Reciprocity, altruism, and cooperative production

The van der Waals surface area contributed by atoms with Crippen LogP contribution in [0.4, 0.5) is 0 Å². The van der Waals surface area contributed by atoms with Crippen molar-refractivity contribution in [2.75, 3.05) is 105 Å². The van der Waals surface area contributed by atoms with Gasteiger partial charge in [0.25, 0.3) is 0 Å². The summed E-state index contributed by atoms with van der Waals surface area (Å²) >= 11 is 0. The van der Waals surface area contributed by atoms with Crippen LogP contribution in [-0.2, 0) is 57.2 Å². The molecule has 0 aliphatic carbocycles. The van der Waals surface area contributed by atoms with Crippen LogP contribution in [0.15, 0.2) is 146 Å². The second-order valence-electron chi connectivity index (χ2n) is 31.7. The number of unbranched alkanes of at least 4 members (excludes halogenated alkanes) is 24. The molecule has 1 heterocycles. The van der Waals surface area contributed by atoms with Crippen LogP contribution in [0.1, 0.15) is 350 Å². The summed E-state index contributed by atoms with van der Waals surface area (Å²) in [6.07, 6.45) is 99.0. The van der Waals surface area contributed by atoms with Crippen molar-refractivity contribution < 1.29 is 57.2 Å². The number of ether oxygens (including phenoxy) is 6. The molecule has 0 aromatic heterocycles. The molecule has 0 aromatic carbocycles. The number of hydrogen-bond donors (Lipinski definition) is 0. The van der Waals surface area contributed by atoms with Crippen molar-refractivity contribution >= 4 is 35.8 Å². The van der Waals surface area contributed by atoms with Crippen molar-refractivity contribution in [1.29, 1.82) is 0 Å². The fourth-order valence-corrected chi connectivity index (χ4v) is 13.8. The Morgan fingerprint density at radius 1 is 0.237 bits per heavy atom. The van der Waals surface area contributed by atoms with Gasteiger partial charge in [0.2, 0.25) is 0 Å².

AbstractEconomists believe that a problem of team production results from the desirability of production in (sometimes large) groups, the difficulty of rewarding individual group members based on their (difficult or impossible to measure) individual contributions, and the presumed interest of each individual in avoiding effort and earning more, without regard to the outcomes of others. Although a possible response is to expend resources on monitoring each worker and paying accordingly, there are indications that this may be a less cost-effective approach than is drawing upon workers' propensities to reciprocate the trust and liberality of an employer by providing more effort, and to engage in mutual monitoring, social sanctioning of free riders, and emulation of others' efforts, when faced with group-based incentives. The large literature on incentives in producer cooperatives that sprang up during the 1960s through the 1980s predates economists' recent work on reciprocity, but it did concern itself with the interdependence of choices and it included remarks about mutual monitoring. This chapter considers the roles that altruism and reciprocity might play in cooperatives, and it discusses the recent, largely experimental literature on reciprocity and other social preferences, considering its relevance to cooperatives and to incentives in teams more generally.
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